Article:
12 playground crazes you’ll never forget
Who doesn’t remember their childhood crazes? Endless summer days spent swapping, collecting and chatting over temporary treasures are part of our memories – which ones do you remember?
These vicious plastic castanets were supposed to flick up and down to make a clacking noise like a troupe of flamenco dancers in full flight. More often, they flipped into someone’s face, or whacked back into your elbow, and the only sound was a strangulated “owww!”
Rubik’s cube (1980s)
This genius Hungarian who invented this mathematical puzzle could not have guessed the number of angry children it would spawn. An entire industry in solving it sprang up – including just taking the stickers off and re-applying them to appear ‘solved.’
French skipping (1960s-90s)
Knicker elastic never worked so hard. The idea was that you tied a length into a loop, then two girls stretched it between their ankles and another girl bounced in and out of the elastic, while everyone chanted some meaningless, yet slightly threatening, rhyme till she tripped. There was no internet back then.
Scented erasers (1980s)
The best things ever, these marvellous little rainbow inventions not only erased mistakes, they were also scented with synthetic perfumes claiming to be everything from swiss rolls to banana milkshakes. Ever girl had a pencil case stuffed with them, and if you had one from America, you won.
This odd little game came in a bag, and involved a bouncy ball and tiny ‘jacks’ – three-pronged bits of metal. You had to bounce the ball and collect the jacks before it fell. It wasn’t the most thrilling game, but there was room for Machiavellian cunning in sneaking your opponent’s jacks while they watched the ball.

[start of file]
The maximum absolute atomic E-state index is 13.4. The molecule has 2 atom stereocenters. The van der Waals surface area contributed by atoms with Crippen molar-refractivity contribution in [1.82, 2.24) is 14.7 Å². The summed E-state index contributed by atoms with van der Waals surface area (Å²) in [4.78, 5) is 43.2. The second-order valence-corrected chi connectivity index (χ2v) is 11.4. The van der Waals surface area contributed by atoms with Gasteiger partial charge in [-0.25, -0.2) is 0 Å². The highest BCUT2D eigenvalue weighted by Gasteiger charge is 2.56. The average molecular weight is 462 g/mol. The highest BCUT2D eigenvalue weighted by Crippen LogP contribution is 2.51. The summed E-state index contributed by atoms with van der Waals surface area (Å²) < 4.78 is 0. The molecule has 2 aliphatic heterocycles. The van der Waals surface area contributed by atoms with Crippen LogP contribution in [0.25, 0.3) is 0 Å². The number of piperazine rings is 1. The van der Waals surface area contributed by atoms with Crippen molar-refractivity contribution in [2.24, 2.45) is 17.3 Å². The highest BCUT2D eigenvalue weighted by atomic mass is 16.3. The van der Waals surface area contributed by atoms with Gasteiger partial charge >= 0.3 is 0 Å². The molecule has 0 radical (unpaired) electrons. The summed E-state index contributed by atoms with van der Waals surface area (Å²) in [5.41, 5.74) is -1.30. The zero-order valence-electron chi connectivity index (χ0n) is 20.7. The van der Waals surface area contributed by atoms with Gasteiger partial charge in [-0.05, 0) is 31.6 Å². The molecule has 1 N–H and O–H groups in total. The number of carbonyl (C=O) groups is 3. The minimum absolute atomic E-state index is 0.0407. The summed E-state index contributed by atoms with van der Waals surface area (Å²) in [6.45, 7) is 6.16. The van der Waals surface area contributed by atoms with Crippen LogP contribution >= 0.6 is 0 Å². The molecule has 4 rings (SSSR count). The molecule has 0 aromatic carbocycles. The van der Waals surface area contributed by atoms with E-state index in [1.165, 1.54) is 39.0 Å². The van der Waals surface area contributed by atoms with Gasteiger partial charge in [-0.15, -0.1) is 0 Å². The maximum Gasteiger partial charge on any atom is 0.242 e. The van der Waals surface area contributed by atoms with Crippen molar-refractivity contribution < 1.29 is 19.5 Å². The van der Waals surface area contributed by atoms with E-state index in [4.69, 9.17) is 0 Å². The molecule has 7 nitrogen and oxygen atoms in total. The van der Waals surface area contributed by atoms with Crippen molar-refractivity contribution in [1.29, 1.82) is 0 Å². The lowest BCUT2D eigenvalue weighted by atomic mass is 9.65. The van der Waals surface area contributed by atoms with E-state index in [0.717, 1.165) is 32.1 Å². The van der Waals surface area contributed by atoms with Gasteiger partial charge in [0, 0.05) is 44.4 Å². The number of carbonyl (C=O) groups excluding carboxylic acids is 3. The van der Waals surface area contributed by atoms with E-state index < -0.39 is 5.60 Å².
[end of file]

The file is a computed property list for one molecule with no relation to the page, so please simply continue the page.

Top Trumps (1970s)
Now, you can get all kinds. Back then, it was pretty much pictures of cars, on a deck of cards, with endless boring notes detailing their respective horse power and engine capacity. It was, however, catnip to boys – who became the men that now meet each other at parties and say, “So, what are you driving these days?”
A cylinder of fake fur with eyes, the gonk was the precursor of the ‘pet rock’ (a rock with eyes.) Advanced gonks had arms and legs. In their unisex cuteness, they were hugely popular with pre-teen girls, and many bedrooms had a matted little collection on the windowsill.
Poppet beads (1950s-1960s)
Acrylic beads that popped together to make necklaces, bracelets and anklets, Poppets were adored by teenage girls because they were cheap, came in all colours, and meant you could always have new jewellery to wear with your mini and pvc boots. They’re now prized on the vintage market.
Panini sticker albums (1970s-1990s)
Football or Smash Hits, you could take your pick – as long as you filled the album of course. Stickers came in mean-mindedly small packs, with lots of repeats, which meant you could spend an entire summer swapping with your mates and still end up with three Kevin Keegans and no Boy George. Grown men still cherish their completed albums, though…
Hideous tiny dolls with neon hair, which for some reason became immensely popular, having been created by a Danish fisherman in 1959. The originals had sheepswool hair and glass eyes, before the plastic army took over. Trolls even spawned a film and several games.
Every 90s parent grew to fear the beeping of this tiny Japanese toy that claimed to be an ‘electronic pet.’ It was only a pet in that it had constant needs, woke up exhausted children in the night, and created a huge guilt complex when hollow-eyed owners forget to ‘feed’ it by pressing the right button. Thankfully, it was soon forgotten altogether in favour of toys that were actually fun.
Yo-yos (1900s- now)
The craze that never died, yo-yos always come back. Which is the whole point of them. Occasionally crazes for a particular model will flare up, but there’s something about the hypnotic nature of unfurling and snapping back the string, the smooth whirr of the ‘yo’… that makes it impossible not to have a go when you see one, even as an adult.